But this doesn't seem to work as a Model. The item are in the model but I'm unable to access the item properties. The delegate count is correct but the properties are undefined. If i loop through the model via JS everything is find and accessible.



  • You're welcome. Have you tried to set breakpoints in the data(), rowCount(), columnCount() functions in your datamodel and see which parts your qml access and which not?



  • I'll provide you a simple and easy to understnad sample Model i just made:

    model.h
    @#include <QModelIndex>

    class Model : public QAbstractListModel
    {
    Q_OBJECT
    public:
    Model(QObject *parent);
    ~Model();
    int rowCount(const QModelIndex &parent = QModelIndex()) const;
    int columnCount(const QModelIndex &parent = QModelIndex()) const;
    QVariant data(const QModelIndex &index, int role = Qt::DisplayRole) const;
    enum Roles {
    NameRole = Qt::UserRole
    };
    QHash<int, QByteArray> roleNames() const {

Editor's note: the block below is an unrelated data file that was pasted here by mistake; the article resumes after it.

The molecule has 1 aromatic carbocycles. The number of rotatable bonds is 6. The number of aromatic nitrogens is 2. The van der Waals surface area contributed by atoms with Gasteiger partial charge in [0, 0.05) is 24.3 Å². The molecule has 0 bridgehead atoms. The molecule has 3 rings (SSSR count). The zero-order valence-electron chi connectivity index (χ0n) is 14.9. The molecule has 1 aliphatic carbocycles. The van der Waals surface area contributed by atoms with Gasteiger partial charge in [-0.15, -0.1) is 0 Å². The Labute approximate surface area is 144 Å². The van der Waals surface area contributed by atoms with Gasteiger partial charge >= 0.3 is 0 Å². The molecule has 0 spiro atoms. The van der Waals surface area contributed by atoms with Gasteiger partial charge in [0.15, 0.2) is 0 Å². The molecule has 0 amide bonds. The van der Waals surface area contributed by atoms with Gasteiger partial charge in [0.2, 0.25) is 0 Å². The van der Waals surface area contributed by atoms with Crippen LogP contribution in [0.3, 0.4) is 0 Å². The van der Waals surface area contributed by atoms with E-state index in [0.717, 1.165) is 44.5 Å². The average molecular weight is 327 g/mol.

QHash<int ,QByteArray> roles;
    roles[NameRole] = "name";
    return roles;
    }
    };@
    model.cpp
    @#include "Model.h"
    #include <QImage>

    Model::Model(QObject *parent)
    :QAbstractListModel(parent)
    {
    }

    int Model::rowCount(const QModelIndex &parent) const
    {
    return 4;
    }
    int Model::columnCount(const QModelIndex &parent) const
    {
    return 2;
    }
    QVariant Model::data(const QModelIndex &index, int role) const
    {
    if(role == NameRole)
    {
    return QString("Row%1, Column%2")
    .arg(index.row() + 1)
    .arg(index.column() +1);
    }
    return QVariant();
    }
    Model::~Model(){

    }@

    This one can return a QString on request. It works fine if you pass it as a Model, it also should work if you add multiple of these into a QList<Model> and pass the QList to QML.